Plasma atrial natriuretic peptide is unstable under most storage conditions.
BACKGROUND Atrial natriuretic peptide (ANP) is a hormonal regulator of cardiovascular fluid volume. More than 1,000 scientific articles were written about ANP between 1987 and 1991. Because some articles hinted at problems with storing ANP, this study examined the effect of numerous techniques for storing and processing human ANP samples.
METHODS AND RESULTS Samples were obtained repeatedly from three patients, treated, and stored under a variety of conditions. Experiment 1 evaluated the effects of different preservatives at 35, 21, 14, 10, and 7 days before assay. Experiment 2 evaluated nonspecific binding of ANP to different storage tubes during 28 days of storage. Experiment 3 evaluated the effect of storage at -20 degrees C, -80 degrees C, and -196 degrees C for 1 month. ANP was very unstable, degrading as much as 30% after 3 days of storage and by more than 50% in 1 month even when stored at -80 degrees C. Only storage at -196 degrees C (in liquid nitrogen) kept ANP stable for 1 month. Extraction and lyophilization of the samples before freezing and assay within 7 days of freezing only partially minimized the amount of degradation. All other processing techniques had little effect on slowing the degradation of ANP.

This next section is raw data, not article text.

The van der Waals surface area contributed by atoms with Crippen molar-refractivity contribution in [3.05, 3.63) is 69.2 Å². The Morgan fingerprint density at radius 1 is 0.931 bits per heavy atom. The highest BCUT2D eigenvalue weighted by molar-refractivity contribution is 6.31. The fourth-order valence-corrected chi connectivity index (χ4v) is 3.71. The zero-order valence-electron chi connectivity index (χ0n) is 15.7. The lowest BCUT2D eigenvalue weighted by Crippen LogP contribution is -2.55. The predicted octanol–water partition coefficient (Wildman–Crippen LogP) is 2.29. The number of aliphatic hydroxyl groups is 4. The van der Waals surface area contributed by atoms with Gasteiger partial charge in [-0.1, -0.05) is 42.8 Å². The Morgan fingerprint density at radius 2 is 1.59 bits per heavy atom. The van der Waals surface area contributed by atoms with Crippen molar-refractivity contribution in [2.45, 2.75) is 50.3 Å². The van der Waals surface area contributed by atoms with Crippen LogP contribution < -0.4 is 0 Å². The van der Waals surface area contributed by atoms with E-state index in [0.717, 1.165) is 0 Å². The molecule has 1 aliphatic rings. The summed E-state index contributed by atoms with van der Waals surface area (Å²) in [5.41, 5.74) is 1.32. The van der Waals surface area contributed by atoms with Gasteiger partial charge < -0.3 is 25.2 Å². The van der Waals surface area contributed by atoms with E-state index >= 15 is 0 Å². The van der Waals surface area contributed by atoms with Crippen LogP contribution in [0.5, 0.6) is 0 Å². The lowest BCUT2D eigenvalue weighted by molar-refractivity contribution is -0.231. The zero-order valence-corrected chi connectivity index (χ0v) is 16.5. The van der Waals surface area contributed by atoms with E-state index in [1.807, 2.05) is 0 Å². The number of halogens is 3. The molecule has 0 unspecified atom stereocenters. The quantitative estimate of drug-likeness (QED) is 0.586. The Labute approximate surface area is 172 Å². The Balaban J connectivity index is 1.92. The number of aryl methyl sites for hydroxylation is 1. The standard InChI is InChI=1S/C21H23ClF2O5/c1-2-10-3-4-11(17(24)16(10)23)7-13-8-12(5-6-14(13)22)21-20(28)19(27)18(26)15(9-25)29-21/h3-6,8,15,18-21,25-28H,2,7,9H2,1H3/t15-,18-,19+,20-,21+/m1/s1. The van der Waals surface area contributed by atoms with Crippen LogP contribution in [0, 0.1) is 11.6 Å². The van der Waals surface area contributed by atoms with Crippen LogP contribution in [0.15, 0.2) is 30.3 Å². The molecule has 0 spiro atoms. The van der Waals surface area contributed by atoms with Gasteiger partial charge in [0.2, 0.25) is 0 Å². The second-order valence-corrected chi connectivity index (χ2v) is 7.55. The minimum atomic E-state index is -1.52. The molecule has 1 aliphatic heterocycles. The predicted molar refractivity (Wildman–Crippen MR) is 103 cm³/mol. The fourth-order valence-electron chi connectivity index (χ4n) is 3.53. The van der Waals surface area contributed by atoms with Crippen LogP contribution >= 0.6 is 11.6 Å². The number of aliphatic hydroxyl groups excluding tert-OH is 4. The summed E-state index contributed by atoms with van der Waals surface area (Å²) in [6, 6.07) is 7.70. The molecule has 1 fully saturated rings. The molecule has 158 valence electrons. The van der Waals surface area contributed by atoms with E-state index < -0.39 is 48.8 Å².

CONCLUSIONS These findings raise disturbing questions about the interpretation of the substantial literature on ANP.
- Copyright © 1992 by American Heart Association